There is a remarkable quality movement afoot centered in South Asia with tentacles that reach to the United States, Europe, and Africa.
Starting in primary school and extending throughout high school, students are introduced to the teachings of W. Edwards Deming, Joseph Juran, Philip Crosby, Kaoru Ishikawa, and many other great figures of quality. They learn quality problem-solving tools, basic kaizen, 5S, benchmarking, and a host of East/West theories about human development and motivation.
I saw this with my own eyes. This three-minute video clip of these young students says it all.
This movement is centered in the city of Lucknow in northern India. With a population of nearly three million, it’s India’s 12th largest city. Home to the movement is City Montessori School, which, with its 40,000 students, is the world’s largest school in pupils, per the Guinness Book of World Records. Dr. Jagdish Gandhi and his wife, Mrs. Bharti Ghandi, founded it in 1959 and began including quality concepts in their curriculum during the 1990s, as they saw what Japan had accomplished.
Jagdish Gandhi’s teachings have spread throughout India and various parts of the world, in particular the neighboring South Asia nations of Sri Lanka, Bangladesh, Nepal, and—due to its close ties with “Mother India”—the African island of Mauritius. The teachings are shared primarily via an annual convention called the “International Convention on Students’ Quality Control Circles (ICSQCC). It’s held regularly in Lucknow but has also been in Houston, Singapore, Katmandu, and Mauritius. In 2014 it’s scheduled to be held at London’s Kingston University.
The convention is an opportunity for the best teams to showcase their prowess at quality improvement, and promote a culture of quality through art, drama, and dance. Additionally, several international speakers from all continents attend to present to the students and faculty in attendance the latest ideas on topics that are connected to quality in some way.
The team competitions are a blood sport. Students take their competitions so seriously, the final night’s award banquet is filled with emotions equal to a night at the Oscars. Tears of crushing disappointment for a loss and shrieks of joy to win one of many awards provide the setting for the evening. As you can see, these kids were dressed for the event!
The convention itself is a huge production, and Gandhi is able to attract some regional star power. The 2011 guest of honor was one of the Prime Ministers from Sri Lanka. In 2009 it was the President of Mauritius. Not bad for a high school competition.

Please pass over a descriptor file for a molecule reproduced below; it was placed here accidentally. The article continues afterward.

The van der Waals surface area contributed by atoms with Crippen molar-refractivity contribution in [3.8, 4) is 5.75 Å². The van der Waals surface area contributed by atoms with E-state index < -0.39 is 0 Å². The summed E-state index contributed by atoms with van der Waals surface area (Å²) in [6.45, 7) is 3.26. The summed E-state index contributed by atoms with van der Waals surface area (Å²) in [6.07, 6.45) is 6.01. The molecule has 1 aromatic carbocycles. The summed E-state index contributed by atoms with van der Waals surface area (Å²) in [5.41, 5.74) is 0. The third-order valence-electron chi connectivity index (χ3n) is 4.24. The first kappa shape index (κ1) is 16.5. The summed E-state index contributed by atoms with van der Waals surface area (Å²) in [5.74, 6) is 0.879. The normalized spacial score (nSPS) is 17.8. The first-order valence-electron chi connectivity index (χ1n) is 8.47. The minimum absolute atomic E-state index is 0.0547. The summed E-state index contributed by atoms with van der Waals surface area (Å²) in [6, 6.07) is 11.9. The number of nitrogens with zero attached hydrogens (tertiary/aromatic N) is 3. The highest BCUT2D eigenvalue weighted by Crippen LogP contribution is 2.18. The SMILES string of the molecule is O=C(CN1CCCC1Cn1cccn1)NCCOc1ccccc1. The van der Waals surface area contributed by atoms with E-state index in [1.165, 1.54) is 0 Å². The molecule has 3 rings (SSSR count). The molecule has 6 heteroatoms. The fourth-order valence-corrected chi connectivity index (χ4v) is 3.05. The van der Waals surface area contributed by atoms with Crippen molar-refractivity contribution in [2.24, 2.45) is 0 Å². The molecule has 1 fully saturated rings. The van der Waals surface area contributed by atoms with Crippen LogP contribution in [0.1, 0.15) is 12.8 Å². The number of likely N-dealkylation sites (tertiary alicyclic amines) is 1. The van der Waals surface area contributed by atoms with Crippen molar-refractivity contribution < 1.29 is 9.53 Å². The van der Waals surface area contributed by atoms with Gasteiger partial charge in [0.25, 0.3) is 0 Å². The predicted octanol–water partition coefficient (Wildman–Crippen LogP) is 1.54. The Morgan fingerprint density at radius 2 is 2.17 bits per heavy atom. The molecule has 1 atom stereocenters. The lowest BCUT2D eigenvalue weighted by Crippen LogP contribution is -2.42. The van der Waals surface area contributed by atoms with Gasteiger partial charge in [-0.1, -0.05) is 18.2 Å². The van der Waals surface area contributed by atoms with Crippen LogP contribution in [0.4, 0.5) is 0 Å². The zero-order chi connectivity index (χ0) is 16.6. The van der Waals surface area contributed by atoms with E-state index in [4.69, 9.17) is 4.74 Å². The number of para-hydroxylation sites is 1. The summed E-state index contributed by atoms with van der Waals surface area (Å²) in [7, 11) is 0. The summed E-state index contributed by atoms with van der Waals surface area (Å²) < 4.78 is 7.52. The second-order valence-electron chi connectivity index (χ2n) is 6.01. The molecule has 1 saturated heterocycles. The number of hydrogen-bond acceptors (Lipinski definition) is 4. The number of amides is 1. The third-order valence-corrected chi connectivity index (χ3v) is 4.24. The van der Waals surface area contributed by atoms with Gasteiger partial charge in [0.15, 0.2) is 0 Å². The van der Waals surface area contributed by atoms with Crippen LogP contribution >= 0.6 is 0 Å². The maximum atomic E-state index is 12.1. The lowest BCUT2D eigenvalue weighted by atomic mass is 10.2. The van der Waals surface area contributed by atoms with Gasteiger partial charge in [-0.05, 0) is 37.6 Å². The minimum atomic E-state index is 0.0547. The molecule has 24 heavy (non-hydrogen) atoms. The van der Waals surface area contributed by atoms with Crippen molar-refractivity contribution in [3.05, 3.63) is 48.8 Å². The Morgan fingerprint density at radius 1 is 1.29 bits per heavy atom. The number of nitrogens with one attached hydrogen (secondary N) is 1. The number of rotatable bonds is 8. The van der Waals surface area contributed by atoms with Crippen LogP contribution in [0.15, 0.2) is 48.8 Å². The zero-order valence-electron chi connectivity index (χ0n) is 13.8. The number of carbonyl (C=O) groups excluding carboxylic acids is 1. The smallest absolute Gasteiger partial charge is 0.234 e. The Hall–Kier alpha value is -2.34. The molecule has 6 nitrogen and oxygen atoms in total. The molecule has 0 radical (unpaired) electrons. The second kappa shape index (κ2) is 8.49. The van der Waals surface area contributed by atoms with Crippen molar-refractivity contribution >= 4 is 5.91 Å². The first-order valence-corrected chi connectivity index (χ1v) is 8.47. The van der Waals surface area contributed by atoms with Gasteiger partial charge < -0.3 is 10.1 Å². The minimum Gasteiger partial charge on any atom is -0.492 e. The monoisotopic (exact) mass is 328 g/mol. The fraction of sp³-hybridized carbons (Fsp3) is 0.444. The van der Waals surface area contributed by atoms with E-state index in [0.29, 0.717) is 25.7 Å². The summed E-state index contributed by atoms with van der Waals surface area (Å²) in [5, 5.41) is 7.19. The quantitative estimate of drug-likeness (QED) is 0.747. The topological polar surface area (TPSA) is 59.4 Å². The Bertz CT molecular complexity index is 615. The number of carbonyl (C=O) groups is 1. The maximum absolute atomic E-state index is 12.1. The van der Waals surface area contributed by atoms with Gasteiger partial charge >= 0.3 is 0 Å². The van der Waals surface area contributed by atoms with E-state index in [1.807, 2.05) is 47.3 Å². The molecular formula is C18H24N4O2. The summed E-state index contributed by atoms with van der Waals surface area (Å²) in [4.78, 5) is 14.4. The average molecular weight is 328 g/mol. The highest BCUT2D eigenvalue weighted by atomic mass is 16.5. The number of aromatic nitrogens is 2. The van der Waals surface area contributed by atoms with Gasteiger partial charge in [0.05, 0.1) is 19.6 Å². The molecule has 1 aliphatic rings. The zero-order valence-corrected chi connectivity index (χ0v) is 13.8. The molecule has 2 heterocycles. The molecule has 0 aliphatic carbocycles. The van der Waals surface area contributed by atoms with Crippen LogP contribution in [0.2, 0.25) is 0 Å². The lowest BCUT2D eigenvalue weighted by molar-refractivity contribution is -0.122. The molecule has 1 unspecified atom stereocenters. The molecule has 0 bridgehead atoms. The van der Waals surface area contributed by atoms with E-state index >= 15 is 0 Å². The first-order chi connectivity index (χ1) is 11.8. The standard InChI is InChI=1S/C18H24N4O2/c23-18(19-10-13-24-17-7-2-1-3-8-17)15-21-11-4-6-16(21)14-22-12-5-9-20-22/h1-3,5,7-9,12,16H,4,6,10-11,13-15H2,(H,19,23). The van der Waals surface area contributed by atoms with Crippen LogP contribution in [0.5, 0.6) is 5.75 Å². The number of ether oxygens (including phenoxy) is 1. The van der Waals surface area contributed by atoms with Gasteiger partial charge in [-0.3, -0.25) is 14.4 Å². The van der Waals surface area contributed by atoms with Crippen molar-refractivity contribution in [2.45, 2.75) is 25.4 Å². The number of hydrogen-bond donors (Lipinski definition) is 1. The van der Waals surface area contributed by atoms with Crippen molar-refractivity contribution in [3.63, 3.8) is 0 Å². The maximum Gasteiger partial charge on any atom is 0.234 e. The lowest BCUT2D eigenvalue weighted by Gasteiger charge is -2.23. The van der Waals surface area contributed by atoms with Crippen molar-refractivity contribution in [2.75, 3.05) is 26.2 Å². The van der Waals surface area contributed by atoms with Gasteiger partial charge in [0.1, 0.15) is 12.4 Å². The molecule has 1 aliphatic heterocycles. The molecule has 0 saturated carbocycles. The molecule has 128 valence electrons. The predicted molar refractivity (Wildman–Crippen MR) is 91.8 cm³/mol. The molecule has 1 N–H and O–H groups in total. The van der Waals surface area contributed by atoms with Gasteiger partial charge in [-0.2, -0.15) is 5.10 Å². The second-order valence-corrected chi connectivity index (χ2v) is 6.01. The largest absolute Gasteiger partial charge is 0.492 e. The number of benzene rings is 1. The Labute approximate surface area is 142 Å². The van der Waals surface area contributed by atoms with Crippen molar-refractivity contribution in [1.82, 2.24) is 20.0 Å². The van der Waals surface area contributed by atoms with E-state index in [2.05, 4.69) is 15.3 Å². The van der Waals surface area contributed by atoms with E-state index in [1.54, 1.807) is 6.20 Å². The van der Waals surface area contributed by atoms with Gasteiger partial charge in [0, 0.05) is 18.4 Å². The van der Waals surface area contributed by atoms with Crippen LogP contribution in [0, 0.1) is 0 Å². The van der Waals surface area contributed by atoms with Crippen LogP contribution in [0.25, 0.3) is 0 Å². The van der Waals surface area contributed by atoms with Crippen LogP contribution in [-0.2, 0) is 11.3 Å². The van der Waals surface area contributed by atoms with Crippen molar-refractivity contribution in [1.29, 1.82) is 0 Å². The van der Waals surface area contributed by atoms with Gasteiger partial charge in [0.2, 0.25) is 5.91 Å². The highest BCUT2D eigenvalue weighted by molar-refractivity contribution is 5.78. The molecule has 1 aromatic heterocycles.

For the students from India, given the backdrop of India’s economic rise, one can only wonder what fantastic career paths there will be for these future leaders when they infuse the vigor of their childhood training in quality into their country’s industrial bloodstream.
One of the many remarkable projects belonged to the team that solved the problem of the poor health of the school’s milk-producing cows. (There’s a farm that’s attached to the school to help supply food for the students, teachers, laborers, and community). A seemingly intractable problem, the students nonetheless took it on. They started with a proper definition of the problem, then collected data as to the magnitude of the underlying issues, and stratified the available data. When they needed more, they took samples—statistically valid, mind you—of cow dung to test for parasites, and coordinated with a lab for analysis. Then the team went on to investigate causes, analyze possible solutions, and perform tests. It was a magnificent demonstration of so many aspects of quality management—and yes, the cows returned to good health and a productive life.
Of course, there was the question that I couldn’t resist asking after their results were unveiled: “What did the farm manager have to say about all this?” The students’ eyes raced to each other in a moment of discomfort. “Well, sir, we tried to make him part of the solution.” They also teach tact at this school.
Don’t be fooled into thinking these children are simply parroting the quality exhortations of their masters. Quite the contrary: They embrace these teachings. They are not converts—they are disciples. The intensity with which these kids speak of becoming a “total quality person” leaves you a bit choked up.
What we saw was a refreshing young class of future leaders. There is little doubt that their early grounding in quality philosophy and tools will strongly influence how they will one day lead, and live.
“Sir, quality is not a matter of chance; it is a matter of choice.”
—Student at the ICSQCC 2011 convention